Report to enumerate non-tariff barriers faced by Indian firms and exporters abroad
The government is planning to bring out an annual export report, enumerating the non-tariff barriers faced by Indian firms and exporters abroad. This will be similar to the US’s Special 301 Report, which identifies trade barriers to US companies in other countries, as well as the means to resolve those.
These reports, to be brought out along with the foreign trade policy, would primarily focus on regions such as the US, Europe, Japan and China, where Indian companies, especially exporters, faced various challenges such as unfair competition, price negotiation and technical barriers, a senior commerce department official told Business Standard, on the condition of anonymity.
“It has always been our aim to expand Indian exports. In that endeavour, the government is seriously considering several measures. One of these is bringing out such a report, depicting the various non-tariff measures our exporters have been facing in some traditional markets. This will not only help address the issues head-on, but could also be used in bilateral and, if need be, multilateral negotiations,” the official said.
He added once such a mechanism was established, it would be much easier to challenge any World Trade Organization (WTO)-member country that unfairly blocked Indian exports. Such reports might also be useful while resolving any trade-related dispute at the WTO’s dispute settlement body.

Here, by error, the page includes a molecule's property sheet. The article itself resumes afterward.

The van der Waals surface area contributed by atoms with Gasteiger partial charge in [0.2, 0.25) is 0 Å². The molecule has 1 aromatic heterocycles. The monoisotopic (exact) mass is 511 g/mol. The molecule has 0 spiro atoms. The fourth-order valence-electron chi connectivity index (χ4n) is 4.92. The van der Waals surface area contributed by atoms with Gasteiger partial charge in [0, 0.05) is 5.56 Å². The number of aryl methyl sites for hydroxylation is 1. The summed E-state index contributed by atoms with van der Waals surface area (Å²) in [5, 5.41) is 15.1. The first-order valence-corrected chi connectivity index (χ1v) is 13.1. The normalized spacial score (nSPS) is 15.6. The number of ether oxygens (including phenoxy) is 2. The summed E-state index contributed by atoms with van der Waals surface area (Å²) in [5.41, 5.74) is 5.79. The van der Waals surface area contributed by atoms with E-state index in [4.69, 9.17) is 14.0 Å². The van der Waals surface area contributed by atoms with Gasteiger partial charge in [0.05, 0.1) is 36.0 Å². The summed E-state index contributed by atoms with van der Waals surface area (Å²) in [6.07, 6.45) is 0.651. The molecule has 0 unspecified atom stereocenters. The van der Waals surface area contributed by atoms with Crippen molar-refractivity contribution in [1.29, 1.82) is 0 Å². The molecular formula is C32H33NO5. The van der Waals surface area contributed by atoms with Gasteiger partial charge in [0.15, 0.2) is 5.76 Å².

While the Office of US Trade Representative brings out the Special 301 Report, the EU brings out a similar report – the Trade and Investment Barriers Report. Emerging economies such as China and South Africa, too, bring out such reports.
Pradeep Mehta, secretary-general of CUTS International and member of WTO’s high-level panel on ‘Future of Trade in the 21st Century’, says, “While the process behind taking the US to dispute settlement at the WTO will entail a considerable amount of time and resources, India could benefit from a mechanism that will make it mandatory for a government department or an independent body to list barriers against Indian exports in different countries.”
In May this year, the US Special 301 Report lambasted India’s intellectual property rights (IPR) laws and recommended “out-of-cycle reviews” to monitor the IPR regime. However, India has maintained its IPR laws are compliant with global trading rules under WTO.
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